True Violin Confessions

Here is a letter I wrote to one of my students last year but never sent. If you’re having second thoughts (or hundredth) about continuing with violin, or have that “constantly disorganized feeling, this letter might help reassure you that you’re not the only person in the world who has had issues with their instrument or their teacher:

Dear Absolute Favorite Student of Mine:

When your mom told me you broke your bow, I had to laugh. Not because it was funny or because it was either laugh or cry. I laughed because I am constantly amazed at how much you remind me of me when I was your age. I have a couple of stories for you, stories that I hope you’ll take to heart and learn from. They are offered as bits of wisdom that come from experience, and from wanting intensely for you to be the best person you can be.

Let me tell you how I acquired my violin. In 2000, I was getting ready for my junior honors recital in college. I worked really hard, but for several weeks, nothing was really clicking in the practice room. My teacher was frustrated, because it seemed to him that I wasn’t working hard enough. He was more critical than usual and I felt like I couldn’t play anything right, not even Twinkle. I was having definite issues getting my recital pieces ready to head into rehearsals with my accompanist. I didn’t have time to take a few days off because I was under a deadline. One day, I became so angry and frustrated that I laid my violin in the case a little too forcefully. It bounced back out and hit my bow which was lying across the stand. Bow and violin continued their downward trajectory and all I could do was watch while they fell in slow motion. Their fall was broken first by the piano, then the wall and then the bottom of the music stand. When all was said and done, the violin was a total loss; the neck had cracked across the grain and not on a seam. My repair guy was able to save the bow, which had broken at the thinnest, weakest point of the stick. One of my fabulous fraternity sisters had a violin sitting unused in her attic. I put strings on it and within a few hours, knew that it was “The One.” It fit me perfectly and the sound was exceptional. I ended up buying it from her and have played on it for the past ten years.

Story number two: My mom wasn’t a Suzuki mom. From day one of lessons, I practiced by myself. I heard the occasional, “Have you practiced yet?” but I usually did my practicing as soon as Speed Racer was over after school. When I was in high school, I decided that I didn’t need to practice as much, meaning at all. I went from two hours a day to basically nothing for almost two years. The only reason I kept playing was to go on orchestra trips and to get out of the house for youth symphony. I dreaded lessons, because the way I perceived it at the time, my teacher had it in for me. She was extremely critical, perhaps overly so, especially of my bowing skills. I simply could not do the bow hold that she wanted, no matter how much I worked or tried, and I always felt like I could never play well enough. I felt like she gave up on me at some point. The perfectionist in me said “what’s the point of practicing if my teacher will never be happy with it?” So I didn’t practice, or did the bare minimum to sound like I had done something between lessons. Fast forward to senior year in high school. I started noticing my some of my fellow students advancing faster than I did. Not only that, they played better than I did — more musical, better memory, better reading, etc. What I learned way too late was that my teachers’ — all of them, not just these specific teachers —  criticism was not directed at me personally. They were trying to help me play better, to my potential, to a level they could see, even if I couldn’t.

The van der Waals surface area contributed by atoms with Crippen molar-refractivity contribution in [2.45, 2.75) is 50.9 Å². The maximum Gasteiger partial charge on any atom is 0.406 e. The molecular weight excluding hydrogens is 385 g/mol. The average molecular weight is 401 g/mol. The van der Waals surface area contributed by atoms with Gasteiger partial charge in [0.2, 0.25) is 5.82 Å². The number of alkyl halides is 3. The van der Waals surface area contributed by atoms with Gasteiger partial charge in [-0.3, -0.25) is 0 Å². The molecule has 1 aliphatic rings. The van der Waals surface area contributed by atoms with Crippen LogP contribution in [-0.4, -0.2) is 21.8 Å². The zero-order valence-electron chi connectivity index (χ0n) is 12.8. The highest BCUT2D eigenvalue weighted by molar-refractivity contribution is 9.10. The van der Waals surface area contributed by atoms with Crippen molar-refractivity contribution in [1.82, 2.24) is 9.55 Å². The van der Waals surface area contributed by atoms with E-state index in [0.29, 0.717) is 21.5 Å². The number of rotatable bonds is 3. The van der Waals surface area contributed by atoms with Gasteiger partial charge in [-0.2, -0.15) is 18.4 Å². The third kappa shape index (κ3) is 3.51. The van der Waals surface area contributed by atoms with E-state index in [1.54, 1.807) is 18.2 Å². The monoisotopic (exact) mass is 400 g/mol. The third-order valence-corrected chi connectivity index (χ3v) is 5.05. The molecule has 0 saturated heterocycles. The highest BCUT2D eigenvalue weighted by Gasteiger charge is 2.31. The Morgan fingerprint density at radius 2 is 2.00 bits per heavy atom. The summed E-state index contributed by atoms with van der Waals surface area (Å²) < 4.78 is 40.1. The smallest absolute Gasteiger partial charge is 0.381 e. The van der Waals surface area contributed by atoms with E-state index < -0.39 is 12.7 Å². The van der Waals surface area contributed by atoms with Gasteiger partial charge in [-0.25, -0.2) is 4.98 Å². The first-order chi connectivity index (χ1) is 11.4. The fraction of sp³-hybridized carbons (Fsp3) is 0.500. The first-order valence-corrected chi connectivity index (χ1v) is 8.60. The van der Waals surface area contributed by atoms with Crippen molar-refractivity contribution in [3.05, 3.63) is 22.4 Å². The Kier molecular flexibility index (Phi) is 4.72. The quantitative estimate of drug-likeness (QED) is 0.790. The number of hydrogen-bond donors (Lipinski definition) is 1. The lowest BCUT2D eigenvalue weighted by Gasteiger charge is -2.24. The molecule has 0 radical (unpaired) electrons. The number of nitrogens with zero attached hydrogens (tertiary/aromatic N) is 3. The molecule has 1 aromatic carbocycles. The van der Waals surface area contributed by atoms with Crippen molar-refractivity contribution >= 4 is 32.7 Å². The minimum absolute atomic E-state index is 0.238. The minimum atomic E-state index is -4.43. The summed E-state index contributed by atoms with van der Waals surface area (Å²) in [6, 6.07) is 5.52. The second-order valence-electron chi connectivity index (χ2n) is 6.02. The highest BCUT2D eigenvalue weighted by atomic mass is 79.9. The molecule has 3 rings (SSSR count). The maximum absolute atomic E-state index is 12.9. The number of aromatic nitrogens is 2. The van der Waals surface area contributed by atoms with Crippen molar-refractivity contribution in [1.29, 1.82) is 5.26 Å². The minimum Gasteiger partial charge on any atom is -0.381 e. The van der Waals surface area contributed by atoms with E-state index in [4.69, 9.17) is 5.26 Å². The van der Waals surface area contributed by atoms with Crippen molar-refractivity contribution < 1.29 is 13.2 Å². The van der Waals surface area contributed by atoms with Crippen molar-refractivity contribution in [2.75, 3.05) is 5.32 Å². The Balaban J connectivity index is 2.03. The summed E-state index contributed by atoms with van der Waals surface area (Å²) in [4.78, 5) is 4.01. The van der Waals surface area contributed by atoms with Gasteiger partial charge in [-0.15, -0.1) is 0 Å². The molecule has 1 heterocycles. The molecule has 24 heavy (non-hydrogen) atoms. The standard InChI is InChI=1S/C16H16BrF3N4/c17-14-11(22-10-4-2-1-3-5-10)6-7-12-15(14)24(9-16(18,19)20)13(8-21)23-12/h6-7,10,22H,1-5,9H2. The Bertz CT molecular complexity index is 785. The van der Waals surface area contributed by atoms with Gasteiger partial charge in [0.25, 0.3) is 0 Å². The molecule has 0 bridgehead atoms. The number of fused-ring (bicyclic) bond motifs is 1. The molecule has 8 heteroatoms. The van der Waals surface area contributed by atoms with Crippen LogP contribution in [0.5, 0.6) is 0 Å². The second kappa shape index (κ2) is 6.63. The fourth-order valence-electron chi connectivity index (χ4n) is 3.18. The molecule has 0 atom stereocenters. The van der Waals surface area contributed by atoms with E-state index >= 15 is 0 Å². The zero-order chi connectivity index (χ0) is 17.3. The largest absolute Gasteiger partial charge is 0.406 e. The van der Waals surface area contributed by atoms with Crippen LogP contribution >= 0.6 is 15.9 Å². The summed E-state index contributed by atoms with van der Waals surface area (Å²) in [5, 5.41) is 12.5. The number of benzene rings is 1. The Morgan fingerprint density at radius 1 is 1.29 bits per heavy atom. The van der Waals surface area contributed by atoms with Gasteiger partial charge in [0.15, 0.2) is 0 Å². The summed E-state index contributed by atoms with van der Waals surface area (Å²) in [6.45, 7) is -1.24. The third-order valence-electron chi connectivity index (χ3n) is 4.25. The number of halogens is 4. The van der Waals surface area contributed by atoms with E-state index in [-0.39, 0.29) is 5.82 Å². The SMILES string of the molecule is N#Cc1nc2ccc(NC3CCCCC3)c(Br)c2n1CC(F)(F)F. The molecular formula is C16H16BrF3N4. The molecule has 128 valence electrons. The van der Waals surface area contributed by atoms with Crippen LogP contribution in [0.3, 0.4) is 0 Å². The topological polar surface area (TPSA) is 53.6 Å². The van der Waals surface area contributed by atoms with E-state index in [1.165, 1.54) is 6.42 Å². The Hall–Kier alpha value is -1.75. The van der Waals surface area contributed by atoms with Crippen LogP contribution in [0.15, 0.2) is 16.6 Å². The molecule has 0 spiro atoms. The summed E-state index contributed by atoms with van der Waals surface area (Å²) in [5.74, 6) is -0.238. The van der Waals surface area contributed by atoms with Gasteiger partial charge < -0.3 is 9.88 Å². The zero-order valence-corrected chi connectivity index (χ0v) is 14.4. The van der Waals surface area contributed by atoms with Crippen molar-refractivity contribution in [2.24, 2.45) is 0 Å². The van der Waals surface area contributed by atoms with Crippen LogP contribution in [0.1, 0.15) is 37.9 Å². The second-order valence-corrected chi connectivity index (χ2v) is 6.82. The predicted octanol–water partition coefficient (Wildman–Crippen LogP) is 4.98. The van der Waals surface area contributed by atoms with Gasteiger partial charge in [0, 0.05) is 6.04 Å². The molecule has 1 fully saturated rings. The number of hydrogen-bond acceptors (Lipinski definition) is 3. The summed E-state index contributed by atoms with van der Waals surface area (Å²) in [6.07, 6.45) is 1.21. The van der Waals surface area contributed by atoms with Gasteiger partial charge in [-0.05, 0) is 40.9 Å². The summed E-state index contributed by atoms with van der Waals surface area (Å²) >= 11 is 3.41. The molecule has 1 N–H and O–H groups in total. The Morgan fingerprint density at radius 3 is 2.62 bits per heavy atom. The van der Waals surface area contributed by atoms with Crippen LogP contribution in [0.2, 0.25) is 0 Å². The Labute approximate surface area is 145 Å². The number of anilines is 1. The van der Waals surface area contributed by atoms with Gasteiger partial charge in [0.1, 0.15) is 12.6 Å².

I told you these stories because I think I have a pretty good angle on what you’re going through musically, and maybe even emotionally. Every single one of my students has the potential to play the Mendelssohn, Tchaikovsky and Brahms concertos. I can’t say whether I’m the teacher who will get you there, but if I give you a solid technical foundation, you can do anything you put your mind to, provided you’re willing to put in a little effort. Because that’s what this is all about — teaching you to be a better person by helping you reach heights you never thought possible. I know it’s hard sometimes. I know some things you’re supposed to practice seem pointless. I have the advantage here because I’ve been down the road you’re on and I can see the big picture — the potholes and exit ramps, gas stations and rest areas, why those things are important and what they’ll allow you to play in the future if you do them now.

Violinists who are attached to their instruments have a pretty complicated relationship with themselves and with music. I hope you’ve figured out over the past two years that I expect you to argue with me. I expect you to question what I ask you to do. There is nothing sadder and more discouraging than a student who blindly follows instructions, who cannot or will not think for himself. You are bright enough that you have the ability to think and discover solutions to violin problems yourself. I am so lucky and blessed that you and your mom chose to let me help you to learn to hear yourself as others hear you, and to have you as a student!

Love,

Ms. Julie

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